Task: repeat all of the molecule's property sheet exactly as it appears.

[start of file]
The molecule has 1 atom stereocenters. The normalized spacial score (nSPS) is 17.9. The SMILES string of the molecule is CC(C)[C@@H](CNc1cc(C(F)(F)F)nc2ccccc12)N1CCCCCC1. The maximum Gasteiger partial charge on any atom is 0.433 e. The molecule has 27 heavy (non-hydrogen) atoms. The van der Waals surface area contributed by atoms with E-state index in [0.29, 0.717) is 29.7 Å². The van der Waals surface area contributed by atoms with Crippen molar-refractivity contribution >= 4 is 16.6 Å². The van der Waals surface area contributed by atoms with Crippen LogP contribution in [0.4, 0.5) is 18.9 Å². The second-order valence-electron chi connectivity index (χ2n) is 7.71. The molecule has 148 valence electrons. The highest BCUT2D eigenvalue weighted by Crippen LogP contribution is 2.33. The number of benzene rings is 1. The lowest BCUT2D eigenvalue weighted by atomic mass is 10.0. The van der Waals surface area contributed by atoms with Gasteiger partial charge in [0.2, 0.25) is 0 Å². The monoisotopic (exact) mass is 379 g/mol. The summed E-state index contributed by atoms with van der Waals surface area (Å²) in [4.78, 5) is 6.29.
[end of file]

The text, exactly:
The molecule has 1 atom stereocenters. The normalized spacial score (nSPS) is 17.9. The SMILES string of the molecule is CC(C)[C@@H](CNc1cc(C(F)(F)F)nc2ccccc12)N1CCCCCC1. The maximum Gasteiger partial charge on any atom is 0.433 e. The molecule has 27 heavy (non-hydrogen) atoms. The van der Waals surface area contributed by atoms with E-state index in [0.29, 0.717) is 29.7 Å². The van der Waals surface area contributed by atoms with Crippen molar-refractivity contribution >= 4 is 16.6 Å². The van der Waals surface area contributed by atoms with Crippen LogP contribution in [0.4, 0.5) is 18.9 Å². The second-order valence-electron chi connectivity index (χ2n) is 7.71. The molecule has 148 valence electrons. The highest BCUT2D eigenvalue weighted by Crippen LogP contribution is 2.33. The number of benzene rings is 1. The lowest BCUT2D eigenvalue weighted by atomic mass is 10.0. The van der Waals surface area contributed by atoms with Gasteiger partial charge in [0.2, 0.25) is 0 Å². The monoisotopic (exact) mass is 379 g/mol. The summed E-state index contributed by atoms with van der Waals surface area (Å²) in [4.78, 5) is 6.29.